Much that has happened in the last few weeks in the markets was shocking in its swiftness even to the financially literate. But it shouldn’t have been all that surprising. The explosive cocktail of too much debt and too little energy has now had the effect of toppling the already top-heavy world markets.

When the world economy was humming along, nary a thought was given to its enormous complexity. It is only now when it is disrupted that we are forced to notice where that complexity is breaking down. And, perhaps the biggest disconnect is between the scope of the problem which is international and the response which has been largely national. The cowboy capitalism which spread across the globe in the past 20 years is now looking for a marshall to come to town and straighten things out.

But there is no overarching international financial authority which can order countries to do anything. And the national approach is, of necessity, a political approach as Stratfor writes in a recent piece:

Countries do not want to bail out foreigners, and different governments do not want to assume the liabilities of other nations. The nature of political solutions is always that politicians respond to their own constituencies, not to people who can’t vote for them.

Stratfor goes on to write:

If the United States comes up with a plan which guarantees loans to U. S. banks but not European banks, and Europeans lend to Europe and not the United States, the integration of the global economy will very quickly shatter, leading to significant limitations on international trade, currency convertibility and so on. You will nationalize economies that can’t stand being purely national.

The international just-in-time systems upon which we depend for food, fuel and medicine are starting to seize up. Many in the world could find themselves without enough of one or more of these essentials. The loss of the hallucinated wealth conjured up in the last decade will pale in comparison to the failure of our physical delivery systems if that failure goes on for too much longer. And, for the moment we are stuck with such systems and cannot merely rely on our national systems for our basic needs. We have become too intertwined. In a sense we have become too complex to fail.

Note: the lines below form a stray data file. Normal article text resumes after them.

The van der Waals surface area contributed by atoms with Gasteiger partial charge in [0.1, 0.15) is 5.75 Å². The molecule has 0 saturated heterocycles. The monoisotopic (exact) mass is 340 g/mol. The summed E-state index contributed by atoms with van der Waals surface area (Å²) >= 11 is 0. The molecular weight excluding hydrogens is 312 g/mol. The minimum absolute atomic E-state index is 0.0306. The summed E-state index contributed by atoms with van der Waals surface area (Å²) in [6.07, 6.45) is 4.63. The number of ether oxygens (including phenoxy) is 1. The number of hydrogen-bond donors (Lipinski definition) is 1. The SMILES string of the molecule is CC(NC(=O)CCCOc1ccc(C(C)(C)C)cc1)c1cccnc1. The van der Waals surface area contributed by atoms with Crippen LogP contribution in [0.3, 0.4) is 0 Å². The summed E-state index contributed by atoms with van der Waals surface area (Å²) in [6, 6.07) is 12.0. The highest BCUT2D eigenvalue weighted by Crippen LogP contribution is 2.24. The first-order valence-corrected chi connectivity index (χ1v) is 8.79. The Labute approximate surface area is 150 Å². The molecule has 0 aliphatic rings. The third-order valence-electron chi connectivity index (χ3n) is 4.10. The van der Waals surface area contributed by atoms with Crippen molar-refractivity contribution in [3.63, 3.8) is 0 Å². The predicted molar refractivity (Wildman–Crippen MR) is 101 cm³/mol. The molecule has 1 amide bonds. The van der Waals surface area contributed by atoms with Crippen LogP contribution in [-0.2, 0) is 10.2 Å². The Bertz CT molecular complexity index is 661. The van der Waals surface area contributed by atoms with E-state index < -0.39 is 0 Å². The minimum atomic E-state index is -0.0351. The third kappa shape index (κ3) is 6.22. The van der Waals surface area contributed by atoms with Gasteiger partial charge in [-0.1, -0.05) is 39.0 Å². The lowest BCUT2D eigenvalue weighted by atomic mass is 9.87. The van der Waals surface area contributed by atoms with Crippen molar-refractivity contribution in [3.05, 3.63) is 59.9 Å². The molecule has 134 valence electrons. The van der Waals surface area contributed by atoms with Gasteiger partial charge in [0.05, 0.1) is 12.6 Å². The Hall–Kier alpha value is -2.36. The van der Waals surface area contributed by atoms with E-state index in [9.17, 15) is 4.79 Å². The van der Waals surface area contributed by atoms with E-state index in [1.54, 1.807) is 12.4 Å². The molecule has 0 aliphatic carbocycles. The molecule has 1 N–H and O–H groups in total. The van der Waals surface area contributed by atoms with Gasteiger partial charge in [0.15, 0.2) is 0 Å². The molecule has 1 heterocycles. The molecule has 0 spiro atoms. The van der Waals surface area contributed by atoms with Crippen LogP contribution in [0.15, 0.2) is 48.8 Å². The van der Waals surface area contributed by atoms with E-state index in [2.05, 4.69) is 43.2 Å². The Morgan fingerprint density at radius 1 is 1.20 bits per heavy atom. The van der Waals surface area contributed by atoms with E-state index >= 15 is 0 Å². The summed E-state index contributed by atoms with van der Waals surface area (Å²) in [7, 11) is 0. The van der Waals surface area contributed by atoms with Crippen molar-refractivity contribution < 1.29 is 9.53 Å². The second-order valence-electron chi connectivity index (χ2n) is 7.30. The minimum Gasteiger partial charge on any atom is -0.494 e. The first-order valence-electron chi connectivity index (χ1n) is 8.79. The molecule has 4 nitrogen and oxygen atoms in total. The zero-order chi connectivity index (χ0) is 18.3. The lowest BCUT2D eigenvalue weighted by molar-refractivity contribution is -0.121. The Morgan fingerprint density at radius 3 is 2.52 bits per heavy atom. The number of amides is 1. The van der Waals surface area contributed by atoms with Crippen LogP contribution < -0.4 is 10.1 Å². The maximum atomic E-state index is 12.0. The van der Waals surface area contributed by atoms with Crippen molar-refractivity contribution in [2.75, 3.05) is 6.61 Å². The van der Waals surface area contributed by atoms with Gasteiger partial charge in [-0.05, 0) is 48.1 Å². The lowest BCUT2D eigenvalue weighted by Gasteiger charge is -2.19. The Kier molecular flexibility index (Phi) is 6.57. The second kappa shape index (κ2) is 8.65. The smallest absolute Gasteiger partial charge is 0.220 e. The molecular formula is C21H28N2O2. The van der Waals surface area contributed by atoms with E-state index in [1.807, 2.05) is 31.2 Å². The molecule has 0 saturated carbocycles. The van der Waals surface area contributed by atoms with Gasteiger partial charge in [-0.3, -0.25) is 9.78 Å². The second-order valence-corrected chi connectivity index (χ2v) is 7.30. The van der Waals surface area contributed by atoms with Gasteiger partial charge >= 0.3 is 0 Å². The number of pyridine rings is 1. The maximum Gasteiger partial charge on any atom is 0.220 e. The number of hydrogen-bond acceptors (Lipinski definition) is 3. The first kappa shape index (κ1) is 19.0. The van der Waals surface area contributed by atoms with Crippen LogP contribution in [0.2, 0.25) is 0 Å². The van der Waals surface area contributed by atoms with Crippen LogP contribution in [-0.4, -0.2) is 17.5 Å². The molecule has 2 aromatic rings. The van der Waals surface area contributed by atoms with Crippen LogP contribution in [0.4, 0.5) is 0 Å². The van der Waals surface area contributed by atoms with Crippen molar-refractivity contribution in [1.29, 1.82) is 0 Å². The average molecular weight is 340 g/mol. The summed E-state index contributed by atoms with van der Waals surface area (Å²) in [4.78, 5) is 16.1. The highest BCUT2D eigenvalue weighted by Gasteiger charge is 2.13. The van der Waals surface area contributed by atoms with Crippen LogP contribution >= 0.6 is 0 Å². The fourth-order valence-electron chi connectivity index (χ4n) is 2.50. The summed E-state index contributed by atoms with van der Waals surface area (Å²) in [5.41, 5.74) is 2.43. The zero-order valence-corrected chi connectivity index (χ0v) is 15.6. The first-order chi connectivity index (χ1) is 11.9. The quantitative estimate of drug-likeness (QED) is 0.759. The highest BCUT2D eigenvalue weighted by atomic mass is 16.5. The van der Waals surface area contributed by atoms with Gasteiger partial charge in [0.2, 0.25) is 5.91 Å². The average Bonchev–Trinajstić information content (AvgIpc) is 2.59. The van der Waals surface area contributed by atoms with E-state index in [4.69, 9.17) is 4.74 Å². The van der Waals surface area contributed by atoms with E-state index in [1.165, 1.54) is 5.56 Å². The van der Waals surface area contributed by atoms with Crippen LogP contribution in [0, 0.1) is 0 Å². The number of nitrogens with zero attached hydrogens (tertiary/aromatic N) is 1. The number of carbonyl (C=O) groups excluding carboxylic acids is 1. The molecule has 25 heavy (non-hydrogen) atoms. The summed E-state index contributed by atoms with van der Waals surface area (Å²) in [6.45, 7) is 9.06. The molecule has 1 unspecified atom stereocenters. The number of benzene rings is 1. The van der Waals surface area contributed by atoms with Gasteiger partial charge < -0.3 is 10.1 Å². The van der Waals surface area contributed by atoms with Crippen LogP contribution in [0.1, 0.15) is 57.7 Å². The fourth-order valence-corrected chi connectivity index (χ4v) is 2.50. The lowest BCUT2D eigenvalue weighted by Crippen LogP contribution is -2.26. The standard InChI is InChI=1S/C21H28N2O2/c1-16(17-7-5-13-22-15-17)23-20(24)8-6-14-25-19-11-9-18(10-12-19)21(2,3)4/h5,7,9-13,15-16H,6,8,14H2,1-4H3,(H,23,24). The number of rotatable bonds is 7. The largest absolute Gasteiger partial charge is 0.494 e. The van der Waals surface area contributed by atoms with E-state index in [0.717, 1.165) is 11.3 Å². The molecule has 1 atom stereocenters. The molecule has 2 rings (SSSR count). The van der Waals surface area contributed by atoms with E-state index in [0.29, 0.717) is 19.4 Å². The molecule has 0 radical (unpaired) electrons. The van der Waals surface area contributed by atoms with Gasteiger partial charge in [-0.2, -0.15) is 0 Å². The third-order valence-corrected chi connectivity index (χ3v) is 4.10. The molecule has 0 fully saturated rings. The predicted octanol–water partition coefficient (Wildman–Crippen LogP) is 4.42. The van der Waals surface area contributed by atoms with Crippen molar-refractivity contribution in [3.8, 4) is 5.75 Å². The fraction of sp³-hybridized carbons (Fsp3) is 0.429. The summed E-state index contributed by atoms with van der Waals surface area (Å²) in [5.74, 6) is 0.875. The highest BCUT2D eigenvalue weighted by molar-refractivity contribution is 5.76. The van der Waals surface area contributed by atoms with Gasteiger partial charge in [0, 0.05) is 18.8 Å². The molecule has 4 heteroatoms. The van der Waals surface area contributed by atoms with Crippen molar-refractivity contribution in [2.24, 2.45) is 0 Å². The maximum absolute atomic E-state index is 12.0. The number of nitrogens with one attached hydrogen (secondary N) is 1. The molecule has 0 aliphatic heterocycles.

This then ought to be the overriding consideration for the present: how to maintain payment systems for essentials moving through the world marketplace. But since those systems have been designed ad hoc by the financial cowboys who are still running the world of finance and since they have no particular government to backstop them, it’s not clear how these systems could be administered by anything other than the current frightened private hands. And, given the record so far, how effective will fresh government guarantees be at making those frightened hands more bold?

It is during such times that we come to realize that our seeming mastery of the world through complex systems actually makes our society much more vulnerable to breakdowns. We have power and reach that previous non-industrial societies lacked. But as for resilence in the face of extreme stresses, we are likely to find that we fall short.